Subject: NYT on Mooney's
The NYT published a piece on Mooney's yesterday:"Where Everybody Really Did Know His Name"
By JAKE MOONEY
Published: November 18, 2007
ASIDE from the green and white sign with the three-leaf clovers, there isn’t much to catch the eye about Mooney’s Pub on Flatbush Avenue in Brooklyn, unless you’re a frequent passer-by with an apartment nearby and what you had always thought was an uncommon last name. In that case, you wonder idly what these other Mooneys are like, and make a mental note to stop in sometime and say hi.
But maybe you keep putting it off, until one day you read in The Brooklyn Paper that Mooney’s, there on the border between Park Slope and Prospect Heights for 20 years after 18 years on nearby Seventh Avenue, is going to close because of the neighborhood’s now-familiar rent problems.
So, with a pang of regret for the namesake hangout that never was, the potential shared relatives never enumerated, you swing by to meet Kevin Mooney, the owner, before it’s too late. He’s 72, with wavy white hair, and looks a little like a heavier Ronald Reagan. As far as anyone can determine, you’re not related, and with hair like that, it’s a shame.
With Patsy Cline and Johnny Cash playing on the jukebox, Mr. Mooney recalls, in an accent straight from County Galway, the bar’s St. Patrick’s Day parties, when he would give away 700 pounds of corned beef and 150 pounds of cabbage that his older brother Michael had spent four days cooking. It is doubtful that Mooney’s will see another St. Patrick’s Day — it has no lease, and papers seeking its removal have already been served — but Mr. Mooney says his lawyer is doing what he can to keep the bar open as long as possible.
After that, he says, he will still have another Mooney’s Pub, in Bay Ridge, to look after. But he will miss the customers on Flatbush, like the guy who always sat at the end of the bar in the back, and lately wrote from California to say he had written a movie, “Before the Devil Knows You’re Dead,” and had named a bar in the film in honor of his old hangout.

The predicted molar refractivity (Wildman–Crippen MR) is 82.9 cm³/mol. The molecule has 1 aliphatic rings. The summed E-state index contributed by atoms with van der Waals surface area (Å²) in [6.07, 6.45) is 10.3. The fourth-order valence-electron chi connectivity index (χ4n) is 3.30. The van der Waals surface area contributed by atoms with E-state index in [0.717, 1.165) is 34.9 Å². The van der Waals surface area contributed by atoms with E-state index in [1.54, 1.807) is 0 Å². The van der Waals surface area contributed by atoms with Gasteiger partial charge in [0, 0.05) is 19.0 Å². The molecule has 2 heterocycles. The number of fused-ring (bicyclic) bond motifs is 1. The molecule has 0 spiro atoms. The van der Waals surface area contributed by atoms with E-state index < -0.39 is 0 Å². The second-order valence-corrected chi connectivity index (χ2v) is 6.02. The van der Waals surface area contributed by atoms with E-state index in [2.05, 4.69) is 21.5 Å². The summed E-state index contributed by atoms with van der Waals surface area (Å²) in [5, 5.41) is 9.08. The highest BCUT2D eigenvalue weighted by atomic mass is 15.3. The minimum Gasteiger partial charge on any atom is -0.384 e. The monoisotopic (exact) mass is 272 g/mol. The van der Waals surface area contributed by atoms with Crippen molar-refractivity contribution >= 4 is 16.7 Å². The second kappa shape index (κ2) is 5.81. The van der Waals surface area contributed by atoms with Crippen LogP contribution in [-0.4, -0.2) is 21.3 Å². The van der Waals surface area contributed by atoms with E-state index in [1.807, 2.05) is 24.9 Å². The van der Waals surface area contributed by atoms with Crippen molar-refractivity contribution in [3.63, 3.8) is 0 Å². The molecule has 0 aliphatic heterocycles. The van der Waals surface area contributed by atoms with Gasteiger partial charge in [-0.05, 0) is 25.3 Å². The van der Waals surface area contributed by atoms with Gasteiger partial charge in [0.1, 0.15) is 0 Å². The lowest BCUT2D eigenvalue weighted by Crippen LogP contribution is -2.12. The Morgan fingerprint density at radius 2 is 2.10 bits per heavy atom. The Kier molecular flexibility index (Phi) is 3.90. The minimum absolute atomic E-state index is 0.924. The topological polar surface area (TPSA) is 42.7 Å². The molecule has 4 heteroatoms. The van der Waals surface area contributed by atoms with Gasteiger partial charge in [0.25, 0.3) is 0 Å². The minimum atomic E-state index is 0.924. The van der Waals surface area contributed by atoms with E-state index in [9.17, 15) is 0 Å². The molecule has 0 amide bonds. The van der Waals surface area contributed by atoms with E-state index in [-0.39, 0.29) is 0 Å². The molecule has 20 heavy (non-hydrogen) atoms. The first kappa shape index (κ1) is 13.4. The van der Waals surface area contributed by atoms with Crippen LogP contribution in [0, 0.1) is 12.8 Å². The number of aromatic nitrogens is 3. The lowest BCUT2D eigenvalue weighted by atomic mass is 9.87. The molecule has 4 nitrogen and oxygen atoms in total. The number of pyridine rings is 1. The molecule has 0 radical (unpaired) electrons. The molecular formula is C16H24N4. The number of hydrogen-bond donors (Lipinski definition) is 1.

What Mr. Mooney most prized was the bar’s sociable mood in a stretch of Brooklyn that has had some rough years. “We never had a fight in here in 20 years,” he says. “Never.”
Before he leaves, he indulges you with some talk about your shared name. He once took some psychotherapy classes, he says, and he had planned to open a storefront with a sign outside: “If you’re loony, see Mooney.” He cracks up, then adds, straight-faced, “It never materialized.”
Here is the thing about Mooney’s that really makes you regret not stopping by sooner: You walk in expecting an Irish pub, full of Irish guys drinking Guinness and talking about de Valera. It has all that, but it also has a Rainbow Coalition of customers — black, white, gay, straight, rich, poor — all happily intermingling. Brooklyn can feel Balkanized, with different types of people keeping to their own types of hangouts, but Mooney’s customers sometimes describe the diversity of the place in almost utopian terms.
“There are professionals, there are homeless people — a lot of people come in here,” says Bill Thomas, a medical ultrasonographer. Mr. Thomas, who is black, says the Japanese-born bartender, Shuhei Fujii, who has a long ponytail and wears an “Orange County Choppers” shirt, taught him how to do glass-blowing.
Down the bar, a longtime local resident named Joe Stanyek says Mooney’s always differed from the rough old places that once lined Flatbush Avenue — “buckets of blood,” they were called. “This was a very gentle place,” he says. “It really was a true pub.”
The stories go on: Brian Caine of Park Slope shows off a set of darts given to him by a Norwegian carpenter who played there while visiting relatives. A bartender named Scot Parish tells how he met his wife at Mooney’s. and how he stood up for the wedding of a regular customer who met his own wife there.
Mr. Parish has been working there for years, and the place has rubbed off on him. “All the other bartenders, on Fifth Avenue, they call me Scot Mooney,” he says.
Mr. Caine laughs: “He’s been grandfathered into the family.”